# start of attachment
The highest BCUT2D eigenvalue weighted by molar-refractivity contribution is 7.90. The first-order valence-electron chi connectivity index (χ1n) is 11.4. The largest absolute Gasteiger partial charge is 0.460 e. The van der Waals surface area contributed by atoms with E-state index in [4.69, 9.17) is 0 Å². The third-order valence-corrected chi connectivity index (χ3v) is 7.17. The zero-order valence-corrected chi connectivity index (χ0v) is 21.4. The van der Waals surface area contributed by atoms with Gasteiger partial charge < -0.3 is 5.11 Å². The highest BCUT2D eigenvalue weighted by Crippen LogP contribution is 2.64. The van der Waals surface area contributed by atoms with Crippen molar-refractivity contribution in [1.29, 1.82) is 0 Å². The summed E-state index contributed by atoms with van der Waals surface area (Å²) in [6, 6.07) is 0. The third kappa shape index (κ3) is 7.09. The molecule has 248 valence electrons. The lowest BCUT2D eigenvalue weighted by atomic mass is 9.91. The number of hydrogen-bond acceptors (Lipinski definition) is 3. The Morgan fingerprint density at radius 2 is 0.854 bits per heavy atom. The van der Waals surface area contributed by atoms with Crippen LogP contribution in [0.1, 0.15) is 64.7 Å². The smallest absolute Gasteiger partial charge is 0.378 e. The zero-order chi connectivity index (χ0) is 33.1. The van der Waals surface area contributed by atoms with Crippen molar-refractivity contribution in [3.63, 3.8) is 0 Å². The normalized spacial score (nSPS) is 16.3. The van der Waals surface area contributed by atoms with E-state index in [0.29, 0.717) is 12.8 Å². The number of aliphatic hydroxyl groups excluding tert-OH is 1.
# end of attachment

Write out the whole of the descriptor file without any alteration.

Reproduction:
The highest BCUT2D eigenvalue weighted by molar-refractivity contribution is 7.90. The first-order valence-electron chi connectivity index (χ1n) is 11.4. The largest absolute Gasteiger partial charge is 0.460 e. The van der Waals surface area contributed by atoms with E-state index in [4.69, 9.17) is 0 Å². The third-order valence-corrected chi connectivity index (χ3v) is 7.17. The zero-order valence-corrected chi connectivity index (χ0v) is 21.4. The van der Waals surface area contributed by atoms with Gasteiger partial charge < -0.3 is 5.11 Å². The highest BCUT2D eigenvalue weighted by Crippen LogP contribution is 2.64. The van der Waals surface area contributed by atoms with Crippen molar-refractivity contribution in [1.29, 1.82) is 0 Å². The summed E-state index contributed by atoms with van der Waals surface area (Å²) in [6, 6.07) is 0. The third kappa shape index (κ3) is 7.09. The molecule has 248 valence electrons. The lowest BCUT2D eigenvalue weighted by atomic mass is 9.91. The number of hydrogen-bond acceptors (Lipinski definition) is 3. The Morgan fingerprint density at radius 2 is 0.854 bits per heavy atom. The van der Waals surface area contributed by atoms with Crippen LogP contribution in [0.1, 0.15) is 64.7 Å². The smallest absolute Gasteiger partial charge is 0.378 e. The zero-order chi connectivity index (χ0) is 33.1. The van der Waals surface area contributed by atoms with Crippen molar-refractivity contribution in [3.63, 3.8) is 0 Å². The normalized spacial score (nSPS) is 16.3. The van der Waals surface area contributed by atoms with E-state index in [0.29, 0.717) is 12.8 Å². The number of aliphatic hydroxyl groups excluding tert-OH is 1.